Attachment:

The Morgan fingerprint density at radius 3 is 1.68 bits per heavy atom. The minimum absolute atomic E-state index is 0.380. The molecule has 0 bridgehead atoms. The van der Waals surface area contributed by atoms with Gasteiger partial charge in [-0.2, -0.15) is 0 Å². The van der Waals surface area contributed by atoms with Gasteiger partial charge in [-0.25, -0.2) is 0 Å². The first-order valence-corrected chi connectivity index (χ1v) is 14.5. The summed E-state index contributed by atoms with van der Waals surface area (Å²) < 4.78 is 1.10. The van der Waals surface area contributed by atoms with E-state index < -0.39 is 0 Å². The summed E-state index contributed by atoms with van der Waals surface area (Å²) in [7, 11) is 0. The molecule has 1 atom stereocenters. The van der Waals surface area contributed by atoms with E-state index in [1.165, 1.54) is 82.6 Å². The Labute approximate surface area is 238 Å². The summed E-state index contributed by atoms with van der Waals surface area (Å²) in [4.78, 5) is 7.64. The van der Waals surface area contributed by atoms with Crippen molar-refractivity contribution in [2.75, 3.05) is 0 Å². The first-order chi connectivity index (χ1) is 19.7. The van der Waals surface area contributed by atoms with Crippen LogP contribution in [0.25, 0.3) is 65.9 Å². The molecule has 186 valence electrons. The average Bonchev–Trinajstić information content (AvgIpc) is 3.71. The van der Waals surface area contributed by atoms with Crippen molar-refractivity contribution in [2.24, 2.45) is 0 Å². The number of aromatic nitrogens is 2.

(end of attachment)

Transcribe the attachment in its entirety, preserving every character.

The Morgan fingerprint density at radius 3 is 1.68 bits per heavy atom. The minimum absolute atomic E-state index is 0.380. The molecule has 0 bridgehead atoms. The van der Waals surface area contributed by atoms with Gasteiger partial charge in [-0.2, -0.15) is 0 Å². The van der Waals surface area contributed by atoms with Gasteiger partial charge in [-0.25, -0.2) is 0 Å². The first-order valence-corrected chi connectivity index (χ1v) is 14.5. The summed E-state index contributed by atoms with van der Waals surface area (Å²) < 4.78 is 1.10. The van der Waals surface area contributed by atoms with E-state index < -0.39 is 0 Å². The summed E-state index contributed by atoms with van der Waals surface area (Å²) in [7, 11) is 0. The molecule has 1 atom stereocenters. The van der Waals surface area contributed by atoms with E-state index in [1.165, 1.54) is 82.6 Å². The Labute approximate surface area is 238 Å². The summed E-state index contributed by atoms with van der Waals surface area (Å²) in [4.78, 5) is 7.64. The van der Waals surface area contributed by atoms with Crippen molar-refractivity contribution in [2.75, 3.05) is 0 Å². The first-order chi connectivity index (χ1) is 19.7. The van der Waals surface area contributed by atoms with Crippen LogP contribution in [0.25, 0.3) is 65.9 Å². The molecule has 186 valence electrons. The average Bonchev–Trinajstić information content (AvgIpc) is 3.71. The van der Waals surface area contributed by atoms with Crippen molar-refractivity contribution in [2.24, 2.45) is 0 Å². The number of aromatic nitrogens is 2.